‘Kalvan’ movie review: A brilliant Bharathiraja cannot save this lacklustre drama that only wastes your time

Mediocre performances, redundant non-linear narration and forgettable humour make ‘Kalvan’ a misfire of mammoth proportions

April 05, 2024 12:24 pm | Updated 12:41 pm IST

GV Prakash Kumar, Dheena and Bharathiraja in a still from ‘Kalvan’ 

GV Prakash Kumar, Dheena and Bharathiraja in a still from ‘Kalvan’  | Photo Credit: Special Arrangement

After a dishearteningly underwhelming first-quarter run for Tamil cinema, GV Prakash-starrer Kalvan is here to prove that the jading phase is far from over. What’s worse than a bad film? A film that teases you with the promise of exciting moments only for it to never deliver.

Kalvan doesn’t reinvent the wheel with its characters and their backgrounds; it follows the story of two small-time crooks Kemban (GV Prakash) and Soori (Dheena) who turn over a new leaf when they spot a destitute old man (Bharathiraja) in an old age home in Sathyamangalam and ask him to tag along with them so they can be a “family”. But there’s more to it than meets the eye as the duo’s intentions are anything but noble. If that’s not enough, the old-timer also has a past.

We get told about the Mayana Kollai festival; it ends up becoming a ruse to a typical heroine introduction. We are told about a lone elephant on the loose wreaking havoc on the village; he gets shooed away with Deepavali rockets. We expect all the interesting aspects of the plot to come together to give us an intriguing flick... but do not get anything even close to that. In fact, the film does not get into its core plot until the second half commences. The scenes until then are filled with a slew of done-and-dusted cliches. The first scene introducing Balamani (Ivana) features her in a night face mask only for Kemban and Soori, who have sneaked into her house, to get petrified seeing her. You get the drift... If you haven’t, there’s another scene where a character makes Balamani and her friend clean Kemban and Soori’s house because that is what’s expected from a family’s daughter-in-law. Where’s that elephant when you want him?

Kalvan (Tamil)
Director: PV Shankar
Cast: Bharathiraja, GV Prakash Kumar, Ivana, Dheena
Runtime: 142 minutes
Storyline: Two young men adopt an elderly person, but their act of kindness has sinister motives behind it

Even for a film that rides on cliches, it’s a pity that it still does not get the basics right. From films like Thiruda Thiruda and Pithamagan to even one of the sub-plots in Raman Thediya Seethai (2008) where the same accidental meet-cute happens for a couple like the one from Kalvan, there are countless titles where women have fallen for men who have broken into their houses. But the magic of cinema makes you look past the scenario’s absurdity and even gets you to root for them. In Kalvan, we aren’t lucky enough to witness anything like that; Balamani hates Kemban in the first half and magically loves him in the second half after he actually tries to guilt-trip her into falling for him. Is that elephant coming any time soon?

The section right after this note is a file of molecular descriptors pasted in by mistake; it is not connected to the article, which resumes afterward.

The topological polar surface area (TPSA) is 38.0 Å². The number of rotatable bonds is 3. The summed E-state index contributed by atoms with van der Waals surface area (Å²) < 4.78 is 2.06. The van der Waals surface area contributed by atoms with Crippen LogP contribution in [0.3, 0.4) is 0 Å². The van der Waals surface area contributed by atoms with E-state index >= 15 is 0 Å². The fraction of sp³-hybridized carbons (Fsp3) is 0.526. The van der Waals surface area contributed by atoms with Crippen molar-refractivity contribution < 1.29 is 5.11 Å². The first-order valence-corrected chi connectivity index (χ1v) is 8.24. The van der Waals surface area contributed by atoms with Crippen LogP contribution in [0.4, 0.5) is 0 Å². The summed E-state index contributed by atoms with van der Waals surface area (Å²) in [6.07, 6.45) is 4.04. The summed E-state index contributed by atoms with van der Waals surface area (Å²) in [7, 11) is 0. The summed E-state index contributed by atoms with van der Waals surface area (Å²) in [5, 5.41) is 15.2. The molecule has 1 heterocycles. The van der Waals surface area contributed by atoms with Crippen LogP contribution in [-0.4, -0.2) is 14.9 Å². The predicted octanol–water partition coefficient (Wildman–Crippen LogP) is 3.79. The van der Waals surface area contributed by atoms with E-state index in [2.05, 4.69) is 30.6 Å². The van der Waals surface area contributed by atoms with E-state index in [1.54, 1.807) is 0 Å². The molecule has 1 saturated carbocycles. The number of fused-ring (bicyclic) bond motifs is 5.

GV Prakash Kumar and Ivana in a still from ‘Kalvan’ 

GV Prakash Kumar and Ivana in a still from ‘Kalvan’  | Photo Credit: Special Arrangement

Amidst mediocre performances, redundant non-linear narration, forgettable humour and unremarkable songs, the two aspects that make you sit through this ordeal are the legendary filmmaker Bharathiraja’s phenomenal acting and PV Shankar’s lovely shots. What Shankar lacks in his work as a debutant director, he pulls off as an experienced DOP. On the other hand, the veteran filmmaker-turned-actor is making quite a name for himself as a performer. His character’s backstory is the most fascinating aspect of Kalvan and it’s a pity that it gets narrated as a monologue with a slideshow of colourfully-sketched images. We even get a shoddily-made CG tiger that transforms a fascinating sequence into something unintentionally humorous.

Kalvan was promoted as a film on elephants, and every poster had an element symbolising the animal, but we get to see very little of the actual beast... which makes our lead’s plan involving the animal more implausible. In fact, calling Kalvan an “elephant film” would be the equivalent of calling Titanic a film on icebergs and Padayappa a film on granite hills. What could have been a tale of interpersonal relationships amidst a human-wildlife conflict ends up becoming a white elephant.

Kalvan is currently playing in theatres

0 / 0
Sign in to unlock member-only benefits!
  • Access 10 free stories every month
  • Save stories to read later
  • Access to comment on every story
  • Sign-up/manage your newsletter subscriptions with a single click
  • Get notified by email for early access to discounts & offers on our products
Sign in


Comments have to be in English, and in full sentences. They cannot be abusive or personal. Please abide by our community guidelines for posting your comments.

We have migrated to a new commenting platform. If you are already a registered user of The Hindu and logged in, you may continue to engage with our articles. If you do not have an account please register and login to post comments. Users can access their older comments by logging into their accounts on Vuukle.